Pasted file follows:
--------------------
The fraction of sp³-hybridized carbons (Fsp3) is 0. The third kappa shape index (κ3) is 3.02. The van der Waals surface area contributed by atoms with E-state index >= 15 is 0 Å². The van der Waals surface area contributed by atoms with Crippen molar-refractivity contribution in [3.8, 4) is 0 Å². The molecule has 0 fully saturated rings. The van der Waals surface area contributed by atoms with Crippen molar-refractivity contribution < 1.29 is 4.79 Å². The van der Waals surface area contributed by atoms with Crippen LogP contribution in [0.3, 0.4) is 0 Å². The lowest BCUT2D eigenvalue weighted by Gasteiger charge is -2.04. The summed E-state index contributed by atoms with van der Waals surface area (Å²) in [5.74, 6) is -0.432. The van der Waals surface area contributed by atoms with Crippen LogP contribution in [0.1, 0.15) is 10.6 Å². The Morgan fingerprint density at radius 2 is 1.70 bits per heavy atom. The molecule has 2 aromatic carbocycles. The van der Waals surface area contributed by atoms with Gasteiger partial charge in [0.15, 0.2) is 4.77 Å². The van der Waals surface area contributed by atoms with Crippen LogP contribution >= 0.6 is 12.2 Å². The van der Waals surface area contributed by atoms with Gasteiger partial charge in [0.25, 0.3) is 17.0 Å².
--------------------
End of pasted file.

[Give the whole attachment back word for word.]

The fraction of sp³-hybridized carbons (Fsp3) is 0. The third kappa shape index (κ3) is 3.02. The van der Waals surface area contributed by atoms with E-state index >= 15 is 0 Å². The van der Waals surface area contributed by atoms with Crippen molar-refractivity contribution in [3.8, 4) is 0 Å². The molecule has 0 fully saturated rings. The van der Waals surface area contributed by atoms with Crippen molar-refractivity contribution < 1.29 is 4.79 Å². The van der Waals surface area contributed by atoms with Crippen LogP contribution in [0.3, 0.4) is 0 Å². The lowest BCUT2D eigenvalue weighted by Gasteiger charge is -2.04. The summed E-state index contributed by atoms with van der Waals surface area (Å²) in [5.74, 6) is -0.432. The van der Waals surface area contributed by atoms with Crippen LogP contribution in [0.1, 0.15) is 10.6 Å². The Morgan fingerprint density at radius 2 is 1.70 bits per heavy atom. The molecule has 2 aromatic carbocycles. The van der Waals surface area contributed by atoms with Gasteiger partial charge in [0.15, 0.2) is 4.77 Å². The van der Waals surface area contributed by atoms with Crippen LogP contribution >= 0.6 is 12.2 Å². The van der Waals surface area contributed by atoms with Gasteiger partial charge in [0.25, 0.3) is 17.0 Å².